In order to be involved in the problem solving process, insurance companies can use mobile to position themselves as the obvious choice for first notice of loss. Here, a mobile app can include a vast ecosystem of recommendations (local contractors, referred or credible service providers) to make crisis management easier. Rather than having to find a plumber or search for deals, policyholders can simply turn to their app, notify their insurance company and automatically be linked to the best plumber available.
Having insurers involved in each step of the claims process adds value for both users and providers, making the entire insurance policy more beneficial. Policyholders receive trusted action faster, and insurance companies regain control over financial claims as the first notice of loss.
Related: 16 of the coolest P&C insurer mobile apps
2. It's time for insurance to be forward-thinking
To establish clear value while encouraging users to engage with a mobile app, insurance companies must be forward-thinking. Providers should consider the benefits of cutting-edge technology such as home telematics and the Internet of Things (IoT).
Continuing the plumbing example above, insurance providers can use the IoT to make customers' policies more fruitful by installing sensors in their homes that link to the mobile app. Like a smoke detector alerts fire departments to a fire, these sensors can flag insurance companies to potential threats. Devices placed near plumbing can identify high levels of moisture in the air, notify the insurance company of a presumed leak and contact homeowners via notifications in real time.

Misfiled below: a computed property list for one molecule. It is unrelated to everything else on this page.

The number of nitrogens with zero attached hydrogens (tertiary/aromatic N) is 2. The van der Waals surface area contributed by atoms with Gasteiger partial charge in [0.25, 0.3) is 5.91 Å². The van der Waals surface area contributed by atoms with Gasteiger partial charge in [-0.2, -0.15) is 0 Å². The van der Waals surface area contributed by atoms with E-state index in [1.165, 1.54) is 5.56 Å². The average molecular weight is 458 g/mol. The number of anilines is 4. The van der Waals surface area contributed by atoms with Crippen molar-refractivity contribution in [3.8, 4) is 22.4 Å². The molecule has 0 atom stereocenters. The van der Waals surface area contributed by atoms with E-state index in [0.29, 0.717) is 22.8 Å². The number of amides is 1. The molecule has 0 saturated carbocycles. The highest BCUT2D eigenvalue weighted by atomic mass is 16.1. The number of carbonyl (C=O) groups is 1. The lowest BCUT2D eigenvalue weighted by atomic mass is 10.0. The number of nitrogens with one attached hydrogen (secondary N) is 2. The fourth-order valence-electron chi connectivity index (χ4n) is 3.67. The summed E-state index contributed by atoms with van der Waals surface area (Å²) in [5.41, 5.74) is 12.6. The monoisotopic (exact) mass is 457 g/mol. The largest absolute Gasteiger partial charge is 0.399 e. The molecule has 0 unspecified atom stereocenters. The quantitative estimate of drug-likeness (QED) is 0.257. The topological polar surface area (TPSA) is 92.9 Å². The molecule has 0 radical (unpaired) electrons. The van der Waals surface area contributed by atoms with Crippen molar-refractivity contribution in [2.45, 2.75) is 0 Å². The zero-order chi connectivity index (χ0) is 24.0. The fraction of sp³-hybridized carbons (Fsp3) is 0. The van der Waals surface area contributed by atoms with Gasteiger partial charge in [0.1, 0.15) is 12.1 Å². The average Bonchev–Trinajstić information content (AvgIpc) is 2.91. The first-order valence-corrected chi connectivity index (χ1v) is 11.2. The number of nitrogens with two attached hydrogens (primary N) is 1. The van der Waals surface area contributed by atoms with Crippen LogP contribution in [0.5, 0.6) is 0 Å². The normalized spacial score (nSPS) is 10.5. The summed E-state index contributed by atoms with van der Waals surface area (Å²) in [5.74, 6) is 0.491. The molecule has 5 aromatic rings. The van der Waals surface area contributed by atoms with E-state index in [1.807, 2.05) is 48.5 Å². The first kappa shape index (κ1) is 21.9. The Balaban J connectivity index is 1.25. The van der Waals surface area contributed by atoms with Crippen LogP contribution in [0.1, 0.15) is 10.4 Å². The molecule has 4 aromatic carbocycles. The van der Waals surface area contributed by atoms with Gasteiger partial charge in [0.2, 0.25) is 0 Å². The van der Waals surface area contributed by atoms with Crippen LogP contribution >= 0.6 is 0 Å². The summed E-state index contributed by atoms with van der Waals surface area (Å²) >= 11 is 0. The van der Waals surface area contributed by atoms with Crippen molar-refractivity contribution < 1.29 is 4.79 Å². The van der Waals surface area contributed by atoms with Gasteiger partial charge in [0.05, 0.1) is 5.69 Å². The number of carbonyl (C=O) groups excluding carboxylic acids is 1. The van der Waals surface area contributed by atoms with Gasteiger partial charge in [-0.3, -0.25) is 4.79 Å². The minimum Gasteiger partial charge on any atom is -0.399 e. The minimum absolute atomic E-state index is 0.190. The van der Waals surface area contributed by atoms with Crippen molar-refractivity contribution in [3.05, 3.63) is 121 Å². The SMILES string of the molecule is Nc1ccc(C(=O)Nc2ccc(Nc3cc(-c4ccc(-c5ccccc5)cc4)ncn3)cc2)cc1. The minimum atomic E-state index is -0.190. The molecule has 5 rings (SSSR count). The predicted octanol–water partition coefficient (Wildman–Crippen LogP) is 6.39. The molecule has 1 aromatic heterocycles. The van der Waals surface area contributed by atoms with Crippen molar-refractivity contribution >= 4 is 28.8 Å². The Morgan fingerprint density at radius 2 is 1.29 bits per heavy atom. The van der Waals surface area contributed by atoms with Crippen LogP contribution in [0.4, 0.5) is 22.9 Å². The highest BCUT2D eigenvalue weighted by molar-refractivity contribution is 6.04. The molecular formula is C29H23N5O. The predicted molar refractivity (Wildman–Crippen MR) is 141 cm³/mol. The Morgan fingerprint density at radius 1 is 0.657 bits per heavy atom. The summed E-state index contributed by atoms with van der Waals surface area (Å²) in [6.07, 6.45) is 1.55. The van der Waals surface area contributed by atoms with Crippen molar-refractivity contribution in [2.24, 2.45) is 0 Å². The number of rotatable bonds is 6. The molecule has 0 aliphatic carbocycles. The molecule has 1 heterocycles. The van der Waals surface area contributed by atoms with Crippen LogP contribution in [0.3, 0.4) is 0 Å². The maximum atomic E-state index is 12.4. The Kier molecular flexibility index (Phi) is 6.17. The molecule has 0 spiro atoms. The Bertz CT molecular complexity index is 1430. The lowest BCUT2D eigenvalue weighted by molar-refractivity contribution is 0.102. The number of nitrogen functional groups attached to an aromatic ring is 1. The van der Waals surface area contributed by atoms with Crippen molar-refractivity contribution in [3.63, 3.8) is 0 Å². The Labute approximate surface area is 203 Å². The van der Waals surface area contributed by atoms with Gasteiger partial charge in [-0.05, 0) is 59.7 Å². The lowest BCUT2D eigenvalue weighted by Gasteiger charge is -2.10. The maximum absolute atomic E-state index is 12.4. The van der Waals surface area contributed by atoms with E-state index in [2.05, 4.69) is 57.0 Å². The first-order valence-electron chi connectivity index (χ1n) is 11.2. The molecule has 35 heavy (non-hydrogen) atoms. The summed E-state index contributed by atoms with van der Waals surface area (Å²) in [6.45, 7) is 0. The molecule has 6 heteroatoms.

Sensors can often detect a problem well before a homeowner would, and this type of technology can be created for anything that's insured. These preventive measures save policyholders and providers a great deal of time and money. When provided free of charge or as a part of customer's premium, IoT solutions become an invaluable element in any mobile strategy. These tools also remove some of the burden from the policyholder, as they're no longer solely responsible for maintaining and enacting their insurance policy.
Related: The kitchen of the future knows what's in your fridge
3. Let's not forget the agent